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vir                       BRIIYN   AND   SIR   JOSEPH   BANKS                    133
but is crested in JC irma. They are for the most part found on
the Australian continent, but some species are found in the
islands to the north "which belong to the Australian region.
Thus M. brwnii, which is of interest as the first Kangaroo seen
by a European, is a native of the Aru islands. A specimen of
this animal, which was then living1 in the garden of the Dutch
governor of Batavia, was described by Bruyn in the year 1711.
M. ru/uSs the largest member of the group, is remarkable for the
red secretion which, adorns the neck of the male. It is caused
by particles which have the appearance and colour of carmine.
M. gigant&tts is not,, as its speeifie name might imply, the " giant "
of the race; its dimensions are given as 5 feet, while M, TV/US
is said to attain a length of 5 feet 5 inches, exclusive (in both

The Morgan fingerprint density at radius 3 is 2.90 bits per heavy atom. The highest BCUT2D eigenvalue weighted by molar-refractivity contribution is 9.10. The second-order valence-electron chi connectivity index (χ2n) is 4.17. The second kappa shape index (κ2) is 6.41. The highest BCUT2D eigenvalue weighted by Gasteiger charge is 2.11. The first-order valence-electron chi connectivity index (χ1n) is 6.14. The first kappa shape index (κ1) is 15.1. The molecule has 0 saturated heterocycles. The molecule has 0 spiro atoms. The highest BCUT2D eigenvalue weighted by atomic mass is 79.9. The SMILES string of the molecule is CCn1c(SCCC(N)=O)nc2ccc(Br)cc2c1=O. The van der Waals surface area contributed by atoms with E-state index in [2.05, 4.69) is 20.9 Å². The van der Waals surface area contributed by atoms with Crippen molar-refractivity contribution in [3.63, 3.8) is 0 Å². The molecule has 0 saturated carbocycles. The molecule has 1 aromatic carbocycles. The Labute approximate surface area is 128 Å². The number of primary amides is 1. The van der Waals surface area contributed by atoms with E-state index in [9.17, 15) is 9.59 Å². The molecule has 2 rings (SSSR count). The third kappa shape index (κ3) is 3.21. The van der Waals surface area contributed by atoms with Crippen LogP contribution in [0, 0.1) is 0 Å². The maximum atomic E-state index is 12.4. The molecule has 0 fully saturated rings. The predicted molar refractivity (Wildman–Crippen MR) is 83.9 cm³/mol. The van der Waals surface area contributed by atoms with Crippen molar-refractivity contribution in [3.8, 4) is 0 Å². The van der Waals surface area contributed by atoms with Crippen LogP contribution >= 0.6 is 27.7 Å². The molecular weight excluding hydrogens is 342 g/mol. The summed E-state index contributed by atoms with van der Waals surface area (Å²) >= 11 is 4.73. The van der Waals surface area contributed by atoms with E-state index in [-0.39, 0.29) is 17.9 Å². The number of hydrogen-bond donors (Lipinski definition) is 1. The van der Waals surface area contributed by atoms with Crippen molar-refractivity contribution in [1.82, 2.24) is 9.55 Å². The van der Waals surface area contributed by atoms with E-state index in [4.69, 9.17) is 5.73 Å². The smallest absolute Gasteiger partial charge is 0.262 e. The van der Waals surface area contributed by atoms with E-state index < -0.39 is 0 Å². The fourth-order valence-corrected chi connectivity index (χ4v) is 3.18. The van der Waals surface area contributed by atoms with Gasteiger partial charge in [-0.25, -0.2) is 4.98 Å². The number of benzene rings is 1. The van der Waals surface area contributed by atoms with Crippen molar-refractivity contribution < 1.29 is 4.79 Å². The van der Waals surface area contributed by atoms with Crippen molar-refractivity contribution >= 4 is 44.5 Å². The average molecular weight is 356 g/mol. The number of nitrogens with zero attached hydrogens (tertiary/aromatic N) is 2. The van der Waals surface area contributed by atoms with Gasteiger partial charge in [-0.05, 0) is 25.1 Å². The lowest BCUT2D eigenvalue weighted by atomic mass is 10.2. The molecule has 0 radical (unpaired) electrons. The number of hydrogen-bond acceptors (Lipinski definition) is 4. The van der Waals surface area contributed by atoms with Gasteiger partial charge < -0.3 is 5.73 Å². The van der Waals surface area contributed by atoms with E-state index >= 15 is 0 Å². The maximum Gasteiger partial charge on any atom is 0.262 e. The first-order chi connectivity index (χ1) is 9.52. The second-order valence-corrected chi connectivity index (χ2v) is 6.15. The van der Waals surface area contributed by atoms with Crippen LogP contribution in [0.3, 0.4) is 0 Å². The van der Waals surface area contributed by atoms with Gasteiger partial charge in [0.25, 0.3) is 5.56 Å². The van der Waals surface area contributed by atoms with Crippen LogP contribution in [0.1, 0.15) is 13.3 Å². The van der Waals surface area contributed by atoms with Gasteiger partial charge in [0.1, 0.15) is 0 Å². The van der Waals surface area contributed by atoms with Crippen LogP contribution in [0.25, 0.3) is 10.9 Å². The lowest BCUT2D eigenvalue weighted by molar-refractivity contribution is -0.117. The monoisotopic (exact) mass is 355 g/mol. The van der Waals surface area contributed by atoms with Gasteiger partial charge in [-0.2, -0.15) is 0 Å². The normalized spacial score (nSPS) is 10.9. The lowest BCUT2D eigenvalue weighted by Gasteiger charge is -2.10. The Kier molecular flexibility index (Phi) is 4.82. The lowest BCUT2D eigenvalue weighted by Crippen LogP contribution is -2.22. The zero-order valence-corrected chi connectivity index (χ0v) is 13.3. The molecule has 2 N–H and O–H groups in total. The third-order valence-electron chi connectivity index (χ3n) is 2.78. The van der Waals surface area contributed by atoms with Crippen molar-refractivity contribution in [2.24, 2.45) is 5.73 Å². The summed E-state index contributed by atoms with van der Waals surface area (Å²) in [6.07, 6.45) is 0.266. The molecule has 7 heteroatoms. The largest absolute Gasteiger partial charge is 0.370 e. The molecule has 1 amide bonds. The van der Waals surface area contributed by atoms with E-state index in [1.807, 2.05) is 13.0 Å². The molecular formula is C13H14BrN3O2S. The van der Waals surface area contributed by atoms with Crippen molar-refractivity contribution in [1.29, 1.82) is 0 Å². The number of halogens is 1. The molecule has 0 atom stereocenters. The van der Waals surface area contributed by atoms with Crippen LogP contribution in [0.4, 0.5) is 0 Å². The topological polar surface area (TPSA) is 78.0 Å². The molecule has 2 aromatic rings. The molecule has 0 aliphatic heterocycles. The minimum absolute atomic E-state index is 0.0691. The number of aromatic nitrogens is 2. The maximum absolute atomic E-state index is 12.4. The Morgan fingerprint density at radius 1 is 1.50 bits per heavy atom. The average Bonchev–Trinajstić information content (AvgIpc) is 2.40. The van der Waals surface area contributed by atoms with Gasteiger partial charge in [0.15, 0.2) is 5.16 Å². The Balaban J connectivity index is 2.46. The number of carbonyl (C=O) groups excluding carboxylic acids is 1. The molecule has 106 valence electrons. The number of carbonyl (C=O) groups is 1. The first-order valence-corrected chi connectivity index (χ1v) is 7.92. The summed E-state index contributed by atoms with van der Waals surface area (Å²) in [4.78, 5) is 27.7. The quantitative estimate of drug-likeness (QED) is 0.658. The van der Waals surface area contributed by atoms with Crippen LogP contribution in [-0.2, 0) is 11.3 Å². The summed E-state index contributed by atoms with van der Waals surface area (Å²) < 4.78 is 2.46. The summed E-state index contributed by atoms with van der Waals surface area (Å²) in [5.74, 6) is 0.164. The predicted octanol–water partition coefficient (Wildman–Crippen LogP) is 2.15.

cases) of the tail
The account which Sir Joseph Banks gives1 in his diary
of the Kangaroo is interesting, since he "was one of the first
naturalists to see fchafc creature. In July 1*7*70 it was reported
to him. that an ee animal as large as a greyhound, of a mouse
colour, and very swift" had been seen by his people. A little
later he was surprised to observe that the animal " went only
upon two legs, making vast bounds just as the jerboa does."
The second lieutenant killed one of these Kangaroos, of which
Sir Joseph Banks wrote that " to compare it to any European
animal would be impossible, as it has not the least resemblance
to any one I have seen. Its fore-limbs are extremely short and
of no use to it in walking; its hind, again, as disproportionately
long; with these it hops seven, or eight feet at a time, in the
same manner as the jerboa, to which animal indeed it bears much
resemblance, except in size, this being in weight 38 Ibs., and the
jerboa no larger than a common rat/* The beast was killed and
eaten, and proved excellent meat. Sir Joseph Banks' observations
upon the leaping of the Kangaroo are of interest, because it is
often asserted that the tail is largely made use of as a third foot
or as a support. Mr. Aflalo declares in the most positive way
that after repeatedly examining the tracks upon soft sand imme-
diately after the animal bad passed, not the very faintest trace
of the impression of the tail could be discovered. The leaps of
a big Kangaroo seem to be somewhat greater than is recorded
1 Journal &f the JW. Son. Sir Joseph JBanfcs, Bart., JT.J5., P.M.S.t edited by Sir
Joseph Hooker, linden, 1896.